Battle of the Brains Lands in Court
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LUBBOCK, Texas (AP) _ The question of who won the Texas Academic Decathlon has stumped some of the finest minds in the state.
Is it Lubbock High, which was declared the winner? Or is it Pasadena’s J. Frank Dobie High, which says there were scoring problems and wants a retest to determine who will represent Texas at next week’s national competition?
The battle of the brains is now in court.
``It’s blowing our minds, as you can imagine,″ said Shonna Distefano, coordinator of the Texas decathlon organization, a defendant in lawsuits filed by both schools. ``This pains me because we’re using this scholarship money that we normally give to students for litigation.″
Officials at Dobie High say they won the competition, in which nine-member teams match wits in such subjects as language, literature, art and economics on written tests, essays and quiz show-like oral exams. The winners get $1,200 apiece for college; second place is worth $800 each.
After the meet ended last month, Dobie High’s coach realized that one of student Kevin Ho’s score sheets was misplaced and had been excluded from his school’s final tally, which would have pushed his team into first place. Decathlon officials said the sheet was not turned in properly, meaning Lubbock High had won and Dobie High was second.
Dobie High took its case to court in Houston last week, with coach Richard Golenko arguing that Ho’s test should have been counted and that at least one other test was not tallied correctly. Questions also were raised about whether a score was missing for a Lubbock student.
Meanwhile, Ho’s score sheet was shredded as part of the decathlon association’s standard procedure.
A state judge found ``serious issues in the validity of the scores″ of both schools and ordered a rematch.
But two days later, the Lubbock school district went to court in Lubbock and was granted a temporary restraining order to keep the decathlon association from holding a rematch and certifying those results.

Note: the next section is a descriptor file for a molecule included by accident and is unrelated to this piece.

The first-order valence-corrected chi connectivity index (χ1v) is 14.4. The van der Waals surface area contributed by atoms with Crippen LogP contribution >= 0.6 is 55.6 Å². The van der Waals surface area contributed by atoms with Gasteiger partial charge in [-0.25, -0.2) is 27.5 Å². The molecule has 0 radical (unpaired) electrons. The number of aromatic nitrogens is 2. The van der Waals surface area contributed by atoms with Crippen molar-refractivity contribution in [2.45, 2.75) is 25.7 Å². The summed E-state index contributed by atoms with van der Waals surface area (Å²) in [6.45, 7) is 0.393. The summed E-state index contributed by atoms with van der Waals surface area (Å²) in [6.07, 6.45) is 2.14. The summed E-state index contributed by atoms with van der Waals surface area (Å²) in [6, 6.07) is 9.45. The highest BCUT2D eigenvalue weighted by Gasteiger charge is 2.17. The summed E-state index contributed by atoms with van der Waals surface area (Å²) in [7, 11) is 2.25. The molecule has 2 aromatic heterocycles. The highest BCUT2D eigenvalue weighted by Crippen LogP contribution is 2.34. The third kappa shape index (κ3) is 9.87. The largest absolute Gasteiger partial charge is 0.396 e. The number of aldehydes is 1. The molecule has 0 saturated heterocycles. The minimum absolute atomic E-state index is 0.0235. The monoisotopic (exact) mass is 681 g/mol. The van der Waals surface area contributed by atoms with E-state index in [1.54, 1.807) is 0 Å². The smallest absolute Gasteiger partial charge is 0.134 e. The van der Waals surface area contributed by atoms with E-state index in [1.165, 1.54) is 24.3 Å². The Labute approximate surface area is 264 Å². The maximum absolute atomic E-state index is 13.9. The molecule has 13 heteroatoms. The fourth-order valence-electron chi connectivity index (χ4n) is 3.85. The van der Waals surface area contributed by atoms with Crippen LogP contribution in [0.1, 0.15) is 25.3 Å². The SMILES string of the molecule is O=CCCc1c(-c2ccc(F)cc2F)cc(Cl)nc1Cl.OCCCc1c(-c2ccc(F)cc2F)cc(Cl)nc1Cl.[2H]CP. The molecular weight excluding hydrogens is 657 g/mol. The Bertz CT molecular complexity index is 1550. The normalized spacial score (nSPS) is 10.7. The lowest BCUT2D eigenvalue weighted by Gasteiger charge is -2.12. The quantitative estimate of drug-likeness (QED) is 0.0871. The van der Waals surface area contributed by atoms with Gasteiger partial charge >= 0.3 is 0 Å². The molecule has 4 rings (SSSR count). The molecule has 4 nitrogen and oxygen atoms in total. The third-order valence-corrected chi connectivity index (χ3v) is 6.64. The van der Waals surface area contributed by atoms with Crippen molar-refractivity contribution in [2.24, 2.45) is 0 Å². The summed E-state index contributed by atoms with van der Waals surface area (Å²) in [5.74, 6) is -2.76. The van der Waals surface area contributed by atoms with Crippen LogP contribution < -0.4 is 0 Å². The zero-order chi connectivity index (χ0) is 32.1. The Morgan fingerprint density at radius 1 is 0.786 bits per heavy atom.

The Lubbock judge heard arguments Wednesday on whether to make his order permanent. He did not immediately issue an opinion.
``We’re not going to sit back and let someone take the championship from Lubbock because Lubbock’s team did not feel they did one thing wrong,″ Superintendent Jack Clemmons said. ``We’re going to fight to let the kids retain the championship.″
The Pasadena school district wants to fight, too. At its request, a judge in Orange County, Calif., ordered the U.S. Academic Decathlon to send an alternate version of the test to Texas for a potential rematch.
Executive Director Les Martisko said the new test will arrive Thursday.
He said the national organization takes no position on who should represent Texas at the national competition in Phoenix next week, whether the decision is made by the Texas organization or the courts.
``We’ll take whatever team on the competition day is there. And that’s as fair as we can get,″ he said.
The national group had told the Texas association there is not enough time to devise a new test for a rematch and that Lubbock has been certified as the winner.
Lubbock team members said they have many sympathizers.
``They say, `Congratulations and I’m sorry,‴ said team member Catherine Lee, a senior.
Some team members said they see parallels with the indecision of the 2000 presidential election and the figure skating controversy at the 2002 Winter Olympics, in which gold medals were awarded first to a Russian couple and then, after an outcry, to a Canadian pair.
``And we’re always compared to the Russians,″ Lee said.